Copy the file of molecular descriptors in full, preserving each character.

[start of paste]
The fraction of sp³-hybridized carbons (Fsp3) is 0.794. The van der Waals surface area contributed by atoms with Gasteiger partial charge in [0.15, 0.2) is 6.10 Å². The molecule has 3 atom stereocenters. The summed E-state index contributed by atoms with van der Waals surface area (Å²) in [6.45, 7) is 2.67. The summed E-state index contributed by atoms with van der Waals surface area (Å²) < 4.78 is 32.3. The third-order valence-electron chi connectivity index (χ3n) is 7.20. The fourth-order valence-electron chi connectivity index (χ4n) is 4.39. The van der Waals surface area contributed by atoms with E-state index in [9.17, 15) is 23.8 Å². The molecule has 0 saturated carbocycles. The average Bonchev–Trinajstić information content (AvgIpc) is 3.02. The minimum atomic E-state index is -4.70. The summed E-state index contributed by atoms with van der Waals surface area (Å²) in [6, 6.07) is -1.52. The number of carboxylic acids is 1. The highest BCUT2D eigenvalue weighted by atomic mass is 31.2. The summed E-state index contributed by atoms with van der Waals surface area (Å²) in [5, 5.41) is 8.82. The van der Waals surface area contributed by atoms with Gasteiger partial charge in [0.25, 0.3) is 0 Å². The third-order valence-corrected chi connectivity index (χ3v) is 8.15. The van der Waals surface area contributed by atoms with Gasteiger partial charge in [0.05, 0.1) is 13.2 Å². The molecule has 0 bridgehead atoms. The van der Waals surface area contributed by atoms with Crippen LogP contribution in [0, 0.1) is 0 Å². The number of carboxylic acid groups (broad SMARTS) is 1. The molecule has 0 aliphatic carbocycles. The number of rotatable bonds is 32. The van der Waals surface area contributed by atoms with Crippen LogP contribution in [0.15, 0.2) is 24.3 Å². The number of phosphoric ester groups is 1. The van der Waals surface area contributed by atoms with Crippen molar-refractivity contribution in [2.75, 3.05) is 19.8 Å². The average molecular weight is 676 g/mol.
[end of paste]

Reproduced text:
The fraction of sp³-hybridized carbons (Fsp3) is 0.794. The van der Waals surface area contributed by atoms with Gasteiger partial charge in [0.15, 0.2) is 6.10 Å². The molecule has 3 atom stereocenters. The summed E-state index contributed by atoms with van der Waals surface area (Å²) in [6.45, 7) is 2.67. The summed E-state index contributed by atoms with van der Waals surface area (Å²) < 4.78 is 32.3. The third-order valence-electron chi connectivity index (χ3n) is 7.20. The fourth-order valence-electron chi connectivity index (χ4n) is 4.39. The van der Waals surface area contributed by atoms with E-state index in [9.17, 15) is 23.8 Å². The molecule has 0 saturated carbocycles. The average Bonchev–Trinajstić information content (AvgIpc) is 3.02. The minimum atomic E-state index is -4.70. The summed E-state index contributed by atoms with van der Waals surface area (Å²) in [6, 6.07) is -1.52. The number of carboxylic acids is 1. The highest BCUT2D eigenvalue weighted by atomic mass is 31.2. The summed E-state index contributed by atoms with van der Waals surface area (Å²) in [5, 5.41) is 8.82. The van der Waals surface area contributed by atoms with Gasteiger partial charge in [0.25, 0.3) is 0 Å². The third-order valence-corrected chi connectivity index (χ3v) is 8.15. The van der Waals surface area contributed by atoms with Gasteiger partial charge in [0.05, 0.1) is 13.2 Å². The molecule has 0 bridgehead atoms. The van der Waals surface area contributed by atoms with Crippen LogP contribution in [0, 0.1) is 0 Å². The number of carboxylic acid groups (broad SMARTS) is 1. The molecule has 0 aliphatic carbocycles. The number of rotatable bonds is 32. The van der Waals surface area contributed by atoms with Crippen LogP contribution in [0.15, 0.2) is 24.3 Å². The number of phosphoric ester groups is 1. The van der Waals surface area contributed by atoms with Crippen molar-refractivity contribution in [2.75, 3.05) is 19.8 Å². The average molecular weight is 676 g/mol.